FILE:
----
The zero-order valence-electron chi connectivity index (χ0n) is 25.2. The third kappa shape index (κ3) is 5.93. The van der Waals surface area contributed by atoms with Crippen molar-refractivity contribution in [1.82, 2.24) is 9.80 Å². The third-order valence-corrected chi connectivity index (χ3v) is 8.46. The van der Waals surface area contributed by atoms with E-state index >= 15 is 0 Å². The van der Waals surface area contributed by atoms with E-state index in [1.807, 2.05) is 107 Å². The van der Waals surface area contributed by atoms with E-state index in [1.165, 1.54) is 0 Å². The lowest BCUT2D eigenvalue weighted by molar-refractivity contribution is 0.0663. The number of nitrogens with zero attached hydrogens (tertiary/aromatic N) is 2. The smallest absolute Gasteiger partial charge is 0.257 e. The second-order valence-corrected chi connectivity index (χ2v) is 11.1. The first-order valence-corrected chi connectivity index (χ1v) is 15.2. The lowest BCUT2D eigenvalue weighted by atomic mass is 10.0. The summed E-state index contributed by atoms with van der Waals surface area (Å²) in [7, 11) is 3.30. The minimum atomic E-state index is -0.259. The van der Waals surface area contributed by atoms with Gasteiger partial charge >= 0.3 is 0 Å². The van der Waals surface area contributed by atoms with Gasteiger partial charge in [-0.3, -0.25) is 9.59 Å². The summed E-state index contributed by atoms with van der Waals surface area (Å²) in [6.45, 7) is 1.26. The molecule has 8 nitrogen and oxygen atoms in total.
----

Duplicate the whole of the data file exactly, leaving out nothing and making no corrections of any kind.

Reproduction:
The zero-order valence-electron chi connectivity index (χ0n) is 25.2. The third kappa shape index (κ3) is 5.93. The van der Waals surface area contributed by atoms with Crippen molar-refractivity contribution in [1.82, 2.24) is 9.80 Å². The third-order valence-corrected chi connectivity index (χ3v) is 8.46. The van der Waals surface area contributed by atoms with E-state index >= 15 is 0 Å². The van der Waals surface area contributed by atoms with E-state index in [1.807, 2.05) is 107 Å². The van der Waals surface area contributed by atoms with E-state index in [1.165, 1.54) is 0 Å². The lowest BCUT2D eigenvalue weighted by molar-refractivity contribution is 0.0663. The number of nitrogens with zero attached hydrogens (tertiary/aromatic N) is 2. The smallest absolute Gasteiger partial charge is 0.257 e. The second-order valence-corrected chi connectivity index (χ2v) is 11.1. The first-order valence-corrected chi connectivity index (χ1v) is 15.2. The lowest BCUT2D eigenvalue weighted by atomic mass is 10.0. The summed E-state index contributed by atoms with van der Waals surface area (Å²) in [7, 11) is 3.30. The minimum atomic E-state index is -0.259. The van der Waals surface area contributed by atoms with Gasteiger partial charge >= 0.3 is 0 Å². The van der Waals surface area contributed by atoms with Gasteiger partial charge in [-0.3, -0.25) is 9.59 Å². The summed E-state index contributed by atoms with van der Waals surface area (Å²) in [6.45, 7) is 1.26. The molecule has 8 nitrogen and oxygen atoms in total.